When struggling with a large amount of debt, and facing the possibility of bankruptcy, taking that first step of admitting to yourself that you have a problem and asking for help is no easy feat.

So, if you have conquered this part, congratulations! Pat yourself on the back.

Contact a Bankruptcy Trustee

Once you have decided to start working towards tackling your debt, your next step is to contact a LIT, who will explain to you everything you need to know about the bankruptcy process, and help you decide if personal bankruptcy is something you wish to proceed with.

If you do decide to file for personal bankruptcy, the LIT will start the formalities of the process and be by your side every step of the way.

Provide Trustee with Required Information

At this stage, you will need to sit down with the LIT and provide them with all the required information about yourself. This includes:

  • All relevant personal information (name, address, date of birth, etc.)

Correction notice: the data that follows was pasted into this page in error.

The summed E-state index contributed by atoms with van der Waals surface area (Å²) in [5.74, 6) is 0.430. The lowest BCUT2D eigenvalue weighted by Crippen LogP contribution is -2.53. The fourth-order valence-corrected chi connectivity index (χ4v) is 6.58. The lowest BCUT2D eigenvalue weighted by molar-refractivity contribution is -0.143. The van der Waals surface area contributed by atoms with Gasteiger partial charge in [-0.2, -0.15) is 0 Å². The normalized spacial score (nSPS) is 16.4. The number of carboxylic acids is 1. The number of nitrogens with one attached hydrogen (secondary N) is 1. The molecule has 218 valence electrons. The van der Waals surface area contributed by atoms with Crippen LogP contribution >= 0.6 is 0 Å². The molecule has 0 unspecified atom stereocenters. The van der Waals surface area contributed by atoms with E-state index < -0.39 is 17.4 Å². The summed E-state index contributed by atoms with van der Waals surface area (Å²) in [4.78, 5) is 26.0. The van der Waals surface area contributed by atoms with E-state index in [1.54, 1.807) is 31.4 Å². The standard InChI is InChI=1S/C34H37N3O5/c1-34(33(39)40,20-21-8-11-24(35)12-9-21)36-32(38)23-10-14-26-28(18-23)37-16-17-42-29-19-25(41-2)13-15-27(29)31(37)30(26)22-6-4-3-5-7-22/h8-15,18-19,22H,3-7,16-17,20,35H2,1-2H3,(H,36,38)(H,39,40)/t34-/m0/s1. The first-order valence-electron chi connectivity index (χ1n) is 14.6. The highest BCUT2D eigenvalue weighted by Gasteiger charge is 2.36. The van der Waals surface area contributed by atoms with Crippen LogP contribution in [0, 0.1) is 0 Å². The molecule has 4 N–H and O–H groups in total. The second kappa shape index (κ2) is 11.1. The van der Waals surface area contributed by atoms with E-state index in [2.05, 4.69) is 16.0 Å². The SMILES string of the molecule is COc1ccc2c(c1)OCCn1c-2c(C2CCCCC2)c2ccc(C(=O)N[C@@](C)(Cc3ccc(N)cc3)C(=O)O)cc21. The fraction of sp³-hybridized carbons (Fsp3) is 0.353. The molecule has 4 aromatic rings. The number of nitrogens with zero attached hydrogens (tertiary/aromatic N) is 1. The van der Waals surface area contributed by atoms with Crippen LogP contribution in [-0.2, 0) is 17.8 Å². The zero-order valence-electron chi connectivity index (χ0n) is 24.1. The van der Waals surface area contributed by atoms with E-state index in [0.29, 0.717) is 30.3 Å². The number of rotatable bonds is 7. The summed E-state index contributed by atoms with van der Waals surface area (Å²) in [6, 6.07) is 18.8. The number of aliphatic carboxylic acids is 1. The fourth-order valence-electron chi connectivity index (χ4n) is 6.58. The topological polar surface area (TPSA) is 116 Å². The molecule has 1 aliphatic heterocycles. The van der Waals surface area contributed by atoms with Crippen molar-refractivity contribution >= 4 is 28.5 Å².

• Details of your creditors and their claims
  • Full details of your assets

Trustee Files for Bankruptcy

Once the LIT has received all of the required documentation, they will prepare the initial paperwork, review it with you, and ask you to sign it. The LIT will then register the bankruptcy with the federal government bankruptcy office, officially marking the beginning of the bankruptcy process.

Stay of Proceedings

Once your bankruptcy is filed, you will be automatically protected from your creditors’ collection actions by a “stay of proceedings” that prevents your unsecured creditors and debt collectors from commencing or continuing lawsuits, garnishing your wages, and contacting you to request payment.

Within five business days of the start of your bankruptcy, the LIT will send a copy of some of the signed bankruptcy paperwork to your creditors, and inform them of the stay of proceedings.

Of note, the stay of proceedings also applies to debts owed to CRA on account of income tax and HST.

Non-Exempt Assets Are Sold

A downside to bankruptcy is that you must surrender certain assets to your LIT, who must realize (sell them) on behalf of the creditors.

This typically includes:

  • A property that isn’t your primary home
  • Your home, if the equity in it exceeds $10,000
  • A vehicle with equity in it that exceeds $6,600
  • Musical instruments that are not required for your business
  • A stamp, coin, or other valuable collection
  • Cash and investments